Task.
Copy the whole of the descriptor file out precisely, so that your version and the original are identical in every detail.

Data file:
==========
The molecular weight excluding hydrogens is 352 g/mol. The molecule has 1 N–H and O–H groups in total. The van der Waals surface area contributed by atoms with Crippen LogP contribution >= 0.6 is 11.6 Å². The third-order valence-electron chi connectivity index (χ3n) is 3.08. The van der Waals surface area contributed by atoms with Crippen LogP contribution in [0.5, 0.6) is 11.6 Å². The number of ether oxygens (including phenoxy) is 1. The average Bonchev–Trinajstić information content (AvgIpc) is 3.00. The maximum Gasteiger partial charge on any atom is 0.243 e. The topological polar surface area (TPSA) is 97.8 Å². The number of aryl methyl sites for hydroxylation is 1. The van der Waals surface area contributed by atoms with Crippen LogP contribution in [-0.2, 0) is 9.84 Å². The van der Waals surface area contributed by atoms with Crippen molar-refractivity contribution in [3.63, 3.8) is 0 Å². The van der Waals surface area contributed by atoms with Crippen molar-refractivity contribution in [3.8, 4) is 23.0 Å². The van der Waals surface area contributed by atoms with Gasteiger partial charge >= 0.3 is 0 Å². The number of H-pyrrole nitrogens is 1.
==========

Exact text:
The molecular weight excluding hydrogens is 352 g/mol. The molecule has 1 N–H and O–H groups in total. The van der Waals surface area contributed by atoms with Crippen LogP contribution >= 0.6 is 11.6 Å². The third-order valence-electron chi connectivity index (χ3n) is 3.08. The van der Waals surface area contributed by atoms with Crippen LogP contribution in [0.5, 0.6) is 11.6 Å². The number of ether oxygens (including phenoxy) is 1. The average Bonchev–Trinajstić information content (AvgIpc) is 3.00. The maximum Gasteiger partial charge on any atom is 0.243 e. The topological polar surface area (TPSA) is 97.8 Å². The number of aryl methyl sites for hydroxylation is 1. The van der Waals surface area contributed by atoms with Crippen LogP contribution in [-0.2, 0) is 9.84 Å². The van der Waals surface area contributed by atoms with Crippen molar-refractivity contribution in [3.63, 3.8) is 0 Å². The van der Waals surface area contributed by atoms with Crippen molar-refractivity contribution in [3.8, 4) is 23.0 Å². The van der Waals surface area contributed by atoms with Gasteiger partial charge >= 0.3 is 0 Å². The number of H-pyrrole nitrogens is 1.